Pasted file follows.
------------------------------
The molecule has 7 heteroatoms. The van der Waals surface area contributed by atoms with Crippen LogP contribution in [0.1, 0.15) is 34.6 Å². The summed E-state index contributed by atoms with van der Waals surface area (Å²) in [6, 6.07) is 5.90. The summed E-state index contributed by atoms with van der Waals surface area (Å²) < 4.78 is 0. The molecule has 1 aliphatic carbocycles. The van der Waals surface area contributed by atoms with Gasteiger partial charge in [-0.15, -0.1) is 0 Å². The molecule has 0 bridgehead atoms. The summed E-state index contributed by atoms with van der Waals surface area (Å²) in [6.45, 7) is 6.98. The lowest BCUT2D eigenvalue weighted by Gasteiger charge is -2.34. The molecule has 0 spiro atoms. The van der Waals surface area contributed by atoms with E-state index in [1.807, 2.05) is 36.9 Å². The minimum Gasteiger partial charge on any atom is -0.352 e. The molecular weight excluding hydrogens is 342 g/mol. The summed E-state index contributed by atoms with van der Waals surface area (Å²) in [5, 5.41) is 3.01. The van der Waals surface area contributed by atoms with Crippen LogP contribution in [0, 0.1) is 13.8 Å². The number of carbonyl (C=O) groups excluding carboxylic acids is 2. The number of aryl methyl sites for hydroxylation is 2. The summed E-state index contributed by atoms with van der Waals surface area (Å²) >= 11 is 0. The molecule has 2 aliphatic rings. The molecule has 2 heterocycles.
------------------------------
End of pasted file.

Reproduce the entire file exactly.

The molecule has 7 heteroatoms. The van der Waals surface area contributed by atoms with Crippen LogP contribution in [0.1, 0.15) is 34.6 Å². The summed E-state index contributed by atoms with van der Waals surface area (Å²) in [6, 6.07) is 5.90. The summed E-state index contributed by atoms with van der Waals surface area (Å²) < 4.78 is 0. The molecule has 1 aliphatic carbocycles. The van der Waals surface area contributed by atoms with Gasteiger partial charge in [-0.15, -0.1) is 0 Å². The molecule has 0 bridgehead atoms. The summed E-state index contributed by atoms with van der Waals surface area (Å²) in [6.45, 7) is 6.98. The lowest BCUT2D eigenvalue weighted by Gasteiger charge is -2.34. The molecule has 0 spiro atoms. The van der Waals surface area contributed by atoms with E-state index in [1.807, 2.05) is 36.9 Å². The minimum Gasteiger partial charge on any atom is -0.352 e. The molecular weight excluding hydrogens is 342 g/mol. The summed E-state index contributed by atoms with van der Waals surface area (Å²) in [5, 5.41) is 3.01. The van der Waals surface area contributed by atoms with Crippen LogP contribution in [0, 0.1) is 13.8 Å². The number of carbonyl (C=O) groups excluding carboxylic acids is 2. The number of aryl methyl sites for hydroxylation is 2. The summed E-state index contributed by atoms with van der Waals surface area (Å²) >= 11 is 0. The molecule has 2 aliphatic rings. The molecule has 2 heterocycles.